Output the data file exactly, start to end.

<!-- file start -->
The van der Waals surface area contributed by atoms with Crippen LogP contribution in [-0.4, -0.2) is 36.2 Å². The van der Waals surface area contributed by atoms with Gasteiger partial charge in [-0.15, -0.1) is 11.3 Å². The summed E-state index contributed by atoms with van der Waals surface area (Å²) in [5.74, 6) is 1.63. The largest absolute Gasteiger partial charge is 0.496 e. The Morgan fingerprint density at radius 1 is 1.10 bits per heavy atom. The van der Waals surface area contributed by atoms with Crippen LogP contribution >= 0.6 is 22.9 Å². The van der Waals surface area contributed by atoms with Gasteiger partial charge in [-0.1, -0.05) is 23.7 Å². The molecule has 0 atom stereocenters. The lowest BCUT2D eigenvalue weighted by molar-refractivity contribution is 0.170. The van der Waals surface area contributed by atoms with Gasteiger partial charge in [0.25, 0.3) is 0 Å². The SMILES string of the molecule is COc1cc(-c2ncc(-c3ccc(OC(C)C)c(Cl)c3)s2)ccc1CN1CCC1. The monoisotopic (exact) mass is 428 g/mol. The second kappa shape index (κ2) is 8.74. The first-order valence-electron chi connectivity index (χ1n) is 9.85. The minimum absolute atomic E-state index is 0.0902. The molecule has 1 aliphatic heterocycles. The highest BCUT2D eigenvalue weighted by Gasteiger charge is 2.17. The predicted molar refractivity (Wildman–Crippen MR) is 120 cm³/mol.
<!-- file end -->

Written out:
The van der Waals surface area contributed by atoms with Crippen LogP contribution in [-0.4, -0.2) is 36.2 Å². The van der Waals surface area contributed by atoms with Gasteiger partial charge in [-0.15, -0.1) is 11.3 Å². The summed E-state index contributed by atoms with van der Waals surface area (Å²) in [5.74, 6) is 1.63. The largest absolute Gasteiger partial charge is 0.496 e. The Morgan fingerprint density at radius 1 is 1.10 bits per heavy atom. The van der Waals surface area contributed by atoms with Crippen LogP contribution >= 0.6 is 22.9 Å². The van der Waals surface area contributed by atoms with Gasteiger partial charge in [-0.1, -0.05) is 23.7 Å². The molecule has 0 atom stereocenters. The lowest BCUT2D eigenvalue weighted by molar-refractivity contribution is 0.170. The van der Waals surface area contributed by atoms with Gasteiger partial charge in [0.25, 0.3) is 0 Å². The SMILES string of the molecule is COc1cc(-c2ncc(-c3ccc(OC(C)C)c(Cl)c3)s2)ccc1CN1CCC1. The monoisotopic (exact) mass is 428 g/mol. The second kappa shape index (κ2) is 8.74. The first-order valence-electron chi connectivity index (χ1n) is 9.85. The minimum absolute atomic E-state index is 0.0902. The molecule has 1 aliphatic heterocycles. The highest BCUT2D eigenvalue weighted by Gasteiger charge is 2.17. The predicted molar refractivity (Wildman–Crippen MR) is 120 cm³/mol.